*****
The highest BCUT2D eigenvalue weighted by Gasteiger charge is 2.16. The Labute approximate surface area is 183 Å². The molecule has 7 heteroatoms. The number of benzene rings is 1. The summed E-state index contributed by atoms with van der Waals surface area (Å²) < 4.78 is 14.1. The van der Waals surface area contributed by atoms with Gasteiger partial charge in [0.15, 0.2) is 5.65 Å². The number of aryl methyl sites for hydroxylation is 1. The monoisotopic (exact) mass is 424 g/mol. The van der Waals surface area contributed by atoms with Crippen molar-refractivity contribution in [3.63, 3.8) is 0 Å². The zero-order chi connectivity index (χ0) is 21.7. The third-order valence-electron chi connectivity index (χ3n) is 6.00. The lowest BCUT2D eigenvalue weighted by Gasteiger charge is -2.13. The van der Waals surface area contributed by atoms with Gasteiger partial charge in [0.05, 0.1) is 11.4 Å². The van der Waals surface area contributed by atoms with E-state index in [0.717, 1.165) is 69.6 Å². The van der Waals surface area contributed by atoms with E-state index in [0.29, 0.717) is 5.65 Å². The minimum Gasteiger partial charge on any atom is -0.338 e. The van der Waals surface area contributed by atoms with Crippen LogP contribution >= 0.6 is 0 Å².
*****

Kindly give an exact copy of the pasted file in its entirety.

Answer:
The highest BCUT2D eigenvalue weighted by Gasteiger charge is 2.16. The Labute approximate surface area is 183 Å². The molecule has 7 heteroatoms. The number of benzene rings is 1. The summed E-state index contributed by atoms with van der Waals surface area (Å²) < 4.78 is 14.1. The van der Waals surface area contributed by atoms with Gasteiger partial charge in [0.15, 0.2) is 5.65 Å². The number of aryl methyl sites for hydroxylation is 1. The monoisotopic (exact) mass is 424 g/mol. The van der Waals surface area contributed by atoms with Crippen molar-refractivity contribution in [3.63, 3.8) is 0 Å². The zero-order chi connectivity index (χ0) is 21.7. The third-order valence-electron chi connectivity index (χ3n) is 6.00. The lowest BCUT2D eigenvalue weighted by Gasteiger charge is -2.13. The van der Waals surface area contributed by atoms with Gasteiger partial charge in [0.05, 0.1) is 11.4 Å². The van der Waals surface area contributed by atoms with E-state index in [0.717, 1.165) is 69.6 Å². The van der Waals surface area contributed by atoms with E-state index in [0.29, 0.717) is 5.65 Å². The minimum Gasteiger partial charge on any atom is -0.338 e. The van der Waals surface area contributed by atoms with Crippen LogP contribution >= 0.6 is 0 Å².